By W. E. Vaughan
A New background of Ireland is the most important scholarly venture in smooth Irish heritage. In nine volumes, it presents a accomplished new synthesis of contemporary scholarship on each element of Irish background and prehistory, from the earliest geological and archaeological proof, in the course of the heart a while, right down to the current day.
Volume VI opens with a personality examine of the interval, by means of ten chapters of narrative heritage, and a research of eire in 1914. It comprises additional chapters at the economic system, literature, the Irish language, song, arts, schooling, management and the general public carrier, and emigration.
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Additional resources for A New History of Ireland: Volume VI: Ireland Under the Union, II: 1870-1921
C. , 17 vols in 3 series, 1902-3) D. G. , and London, 1972) ABBREVIATIONS AND CONVENTIONS Boyce, Nationalism in Ire. Boyce, Revolution in Ire. Breifne Brit. Acad. Proc. Butler Soc. Jn. B. P. Cat. S. P. ] Capuchin Annual Carty, Bibliog. Ir. , igi2-2i Cath. Hist. Rev. ] Childers comm, Clogher Rec. Collect. Hib. Comerford, Fenians in context Connell, Population Corish, Ir. Catholicism Cork Hist. Soc. Jn. Cosgrove & McCartney, Studies in Ir. hist. Coyne, Ireland: industrial and agricultural Curriculum of the secondary school Curtis, Coercion & conciliation xxxv D.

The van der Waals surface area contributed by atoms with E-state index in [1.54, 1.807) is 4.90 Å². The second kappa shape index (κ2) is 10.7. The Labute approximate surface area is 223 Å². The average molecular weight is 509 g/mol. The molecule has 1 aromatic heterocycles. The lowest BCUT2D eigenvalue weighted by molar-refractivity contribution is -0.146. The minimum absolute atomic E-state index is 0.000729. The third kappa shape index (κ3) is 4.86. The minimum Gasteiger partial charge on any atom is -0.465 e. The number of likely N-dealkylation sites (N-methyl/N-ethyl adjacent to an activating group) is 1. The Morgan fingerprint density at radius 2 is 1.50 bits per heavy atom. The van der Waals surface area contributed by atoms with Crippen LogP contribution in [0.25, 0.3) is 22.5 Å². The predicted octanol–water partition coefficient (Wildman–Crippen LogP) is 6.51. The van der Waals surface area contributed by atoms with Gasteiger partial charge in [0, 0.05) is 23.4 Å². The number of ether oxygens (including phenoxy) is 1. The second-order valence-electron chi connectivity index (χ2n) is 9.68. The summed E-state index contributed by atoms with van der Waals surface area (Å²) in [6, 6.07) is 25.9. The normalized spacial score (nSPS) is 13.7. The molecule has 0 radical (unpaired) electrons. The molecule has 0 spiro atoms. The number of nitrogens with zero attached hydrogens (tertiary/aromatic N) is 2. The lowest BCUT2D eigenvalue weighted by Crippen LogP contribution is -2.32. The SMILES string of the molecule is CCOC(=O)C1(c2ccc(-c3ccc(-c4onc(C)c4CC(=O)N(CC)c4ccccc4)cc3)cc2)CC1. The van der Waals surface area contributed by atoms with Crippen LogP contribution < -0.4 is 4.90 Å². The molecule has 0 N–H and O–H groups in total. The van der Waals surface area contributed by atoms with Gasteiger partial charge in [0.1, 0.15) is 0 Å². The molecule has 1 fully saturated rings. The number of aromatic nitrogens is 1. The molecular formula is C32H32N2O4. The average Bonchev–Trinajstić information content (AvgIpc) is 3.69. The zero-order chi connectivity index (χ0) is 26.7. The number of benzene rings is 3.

Plunkett's great project was agricultural cooperation. He saw that ownership of the land would not of itself increase the prosperity of Irish farmers. , farmers had responded to the new era heralded by the agricultural slump of the late 18705 with more efficient and customer-orientated modes of production, including cooperative dairy enterprises. Meanwhile agrarian life in Ireland was distracted from business by the land war and Irish produce was failing to keep pace with competition from other countries in terms of quality and marketing.
In assessing the decline of the Irish landlord it is important to bear in mind that in Britain, where there was no comparable legislative intervention, social and economic change alone had a similarly devastating effect on many of the landed aristocracy. The Irish land war transcended the interests of tenant farmers because it assumed the character of a nationalist movement. One of the most effective weapons used by the opponents of the landlords was to brand them as aliens whose property claims were in conflict with the rights of the national community.
A New History of Ireland: Volume VI: Ireland Under the Union, II: 1870-1921 by W. E. Vaughan